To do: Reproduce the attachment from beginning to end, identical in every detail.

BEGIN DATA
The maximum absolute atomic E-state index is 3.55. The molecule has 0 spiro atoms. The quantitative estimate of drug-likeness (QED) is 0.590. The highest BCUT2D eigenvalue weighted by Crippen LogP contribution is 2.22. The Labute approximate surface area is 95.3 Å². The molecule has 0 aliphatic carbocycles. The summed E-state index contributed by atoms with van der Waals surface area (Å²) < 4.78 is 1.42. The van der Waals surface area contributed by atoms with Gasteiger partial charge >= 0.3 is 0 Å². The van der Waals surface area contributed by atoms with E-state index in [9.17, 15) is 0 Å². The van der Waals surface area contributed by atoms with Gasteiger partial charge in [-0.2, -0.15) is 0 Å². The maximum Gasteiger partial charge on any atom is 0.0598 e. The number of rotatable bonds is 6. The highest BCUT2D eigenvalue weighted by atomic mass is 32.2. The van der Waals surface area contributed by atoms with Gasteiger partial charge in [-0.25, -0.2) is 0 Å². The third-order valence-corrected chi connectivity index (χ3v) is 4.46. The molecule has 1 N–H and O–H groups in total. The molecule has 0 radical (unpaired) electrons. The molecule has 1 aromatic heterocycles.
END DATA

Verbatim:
The maximum absolute atomic E-state index is 3.55. The molecule has 0 spiro atoms. The quantitative estimate of drug-likeness (QED) is 0.590. The highest BCUT2D eigenvalue weighted by Crippen LogP contribution is 2.22. The Labute approximate surface area is 95.3 Å². The molecule has 0 aliphatic carbocycles. The summed E-state index contributed by atoms with van der Waals surface area (Å²) < 4.78 is 1.42. The van der Waals surface area contributed by atoms with Gasteiger partial charge >= 0.3 is 0 Å². The van der Waals surface area contributed by atoms with E-state index in [9.17, 15) is 0 Å². The van der Waals surface area contributed by atoms with Gasteiger partial charge in [-0.2, -0.15) is 0 Å². The maximum Gasteiger partial charge on any atom is 0.0598 e. The number of rotatable bonds is 6. The highest BCUT2D eigenvalue weighted by atomic mass is 32.2. The van der Waals surface area contributed by atoms with Gasteiger partial charge in [-0.25, -0.2) is 0 Å². The third-order valence-corrected chi connectivity index (χ3v) is 4.46. The molecule has 1 N–H and O–H groups in total. The molecule has 0 radical (unpaired) electrons. The molecule has 1 aromatic heterocycles.